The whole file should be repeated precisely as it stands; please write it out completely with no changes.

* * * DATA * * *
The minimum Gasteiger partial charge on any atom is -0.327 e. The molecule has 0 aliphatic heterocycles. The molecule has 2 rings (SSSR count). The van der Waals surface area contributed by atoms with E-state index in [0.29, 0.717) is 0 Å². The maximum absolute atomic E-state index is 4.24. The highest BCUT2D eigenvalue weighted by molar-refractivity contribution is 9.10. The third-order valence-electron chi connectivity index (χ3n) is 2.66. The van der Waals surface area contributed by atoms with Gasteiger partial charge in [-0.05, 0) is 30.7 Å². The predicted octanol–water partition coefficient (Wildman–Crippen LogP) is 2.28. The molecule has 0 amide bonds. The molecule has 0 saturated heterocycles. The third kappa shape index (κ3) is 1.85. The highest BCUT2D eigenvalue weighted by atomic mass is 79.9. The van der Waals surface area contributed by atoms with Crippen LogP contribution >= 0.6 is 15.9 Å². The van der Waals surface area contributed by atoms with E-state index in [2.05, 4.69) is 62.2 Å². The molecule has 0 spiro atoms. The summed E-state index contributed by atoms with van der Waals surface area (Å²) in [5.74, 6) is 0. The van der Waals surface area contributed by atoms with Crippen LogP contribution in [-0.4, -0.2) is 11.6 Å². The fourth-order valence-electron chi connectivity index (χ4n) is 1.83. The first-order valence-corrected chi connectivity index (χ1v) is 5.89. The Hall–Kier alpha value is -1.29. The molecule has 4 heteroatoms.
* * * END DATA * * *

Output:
The minimum Gasteiger partial charge on any atom is -0.327 e. The molecule has 0 aliphatic heterocycles. The molecule has 2 rings (SSSR count). The van der Waals surface area contributed by atoms with E-state index in [0.29, 0.717) is 0 Å². The maximum absolute atomic E-state index is 4.24. The highest BCUT2D eigenvalue weighted by molar-refractivity contribution is 9.10. The third-order valence-electron chi connectivity index (χ3n) is 2.66. The van der Waals surface area contributed by atoms with Gasteiger partial charge in [-0.05, 0) is 30.7 Å². The predicted octanol–water partition coefficient (Wildman–Crippen LogP) is 2.28. The molecule has 0 amide bonds. The molecule has 0 saturated heterocycles. The third kappa shape index (κ3) is 1.85. The highest BCUT2D eigenvalue weighted by atomic mass is 79.9. The van der Waals surface area contributed by atoms with Crippen LogP contribution >= 0.6 is 15.9 Å². The van der Waals surface area contributed by atoms with E-state index in [2.05, 4.69) is 62.2 Å². The molecule has 0 spiro atoms. The summed E-state index contributed by atoms with van der Waals surface area (Å²) in [5.74, 6) is 0. The van der Waals surface area contributed by atoms with Crippen LogP contribution in [-0.4, -0.2) is 11.6 Å². The fourth-order valence-electron chi connectivity index (χ4n) is 1.83. The first-order valence-corrected chi connectivity index (χ1v) is 5.89. The Hall–Kier alpha value is -1.29. The molecule has 4 heteroatoms.